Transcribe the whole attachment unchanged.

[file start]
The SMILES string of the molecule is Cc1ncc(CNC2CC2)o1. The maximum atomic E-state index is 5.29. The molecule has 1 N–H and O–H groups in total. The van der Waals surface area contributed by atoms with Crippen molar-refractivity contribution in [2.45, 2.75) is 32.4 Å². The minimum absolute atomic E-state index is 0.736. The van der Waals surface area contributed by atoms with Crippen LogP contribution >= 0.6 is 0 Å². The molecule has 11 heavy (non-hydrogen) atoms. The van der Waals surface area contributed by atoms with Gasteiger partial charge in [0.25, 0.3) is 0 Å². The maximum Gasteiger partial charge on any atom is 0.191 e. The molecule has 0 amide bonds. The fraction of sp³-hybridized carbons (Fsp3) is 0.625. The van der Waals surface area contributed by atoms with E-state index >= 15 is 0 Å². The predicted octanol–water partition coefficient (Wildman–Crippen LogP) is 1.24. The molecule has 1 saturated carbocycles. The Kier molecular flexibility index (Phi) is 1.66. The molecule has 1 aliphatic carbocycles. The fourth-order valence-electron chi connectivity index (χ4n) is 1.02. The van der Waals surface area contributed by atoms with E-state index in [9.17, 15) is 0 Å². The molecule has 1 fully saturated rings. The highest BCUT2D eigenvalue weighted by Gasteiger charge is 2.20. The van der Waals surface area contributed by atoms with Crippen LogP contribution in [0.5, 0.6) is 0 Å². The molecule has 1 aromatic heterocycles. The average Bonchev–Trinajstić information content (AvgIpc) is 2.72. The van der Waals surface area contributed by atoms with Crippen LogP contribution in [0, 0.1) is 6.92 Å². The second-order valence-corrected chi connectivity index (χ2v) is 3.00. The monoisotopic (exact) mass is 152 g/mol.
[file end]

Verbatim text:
The SMILES string of the molecule is Cc1ncc(CNC2CC2)o1. The maximum atomic E-state index is 5.29. The molecule has 1 N–H and O–H groups in total. The van der Waals surface area contributed by atoms with Crippen molar-refractivity contribution in [2.45, 2.75) is 32.4 Å². The minimum absolute atomic E-state index is 0.736. The van der Waals surface area contributed by atoms with Crippen LogP contribution >= 0.6 is 0 Å². The molecule has 11 heavy (non-hydrogen) atoms. The van der Waals surface area contributed by atoms with Gasteiger partial charge in [0.25, 0.3) is 0 Å². The maximum Gasteiger partial charge on any atom is 0.191 e. The molecule has 0 amide bonds. The fraction of sp³-hybridized carbons (Fsp3) is 0.625. The van der Waals surface area contributed by atoms with E-state index >= 15 is 0 Å². The predicted octanol–water partition coefficient (Wildman–Crippen LogP) is 1.24. The molecule has 1 saturated carbocycles. The Kier molecular flexibility index (Phi) is 1.66. The molecule has 1 aliphatic carbocycles. The fourth-order valence-electron chi connectivity index (χ4n) is 1.02. The van der Waals surface area contributed by atoms with E-state index in [9.17, 15) is 0 Å². The molecule has 1 fully saturated rings. The highest BCUT2D eigenvalue weighted by Gasteiger charge is 2.20. The van der Waals surface area contributed by atoms with Crippen LogP contribution in [0.5, 0.6) is 0 Å². The molecule has 1 aromatic heterocycles. The average Bonchev–Trinajstić information content (AvgIpc) is 2.72. The van der Waals surface area contributed by atoms with Crippen LogP contribution in [0, 0.1) is 6.92 Å². The second-order valence-corrected chi connectivity index (χ2v) is 3.00. The monoisotopic (exact) mass is 152 g/mol.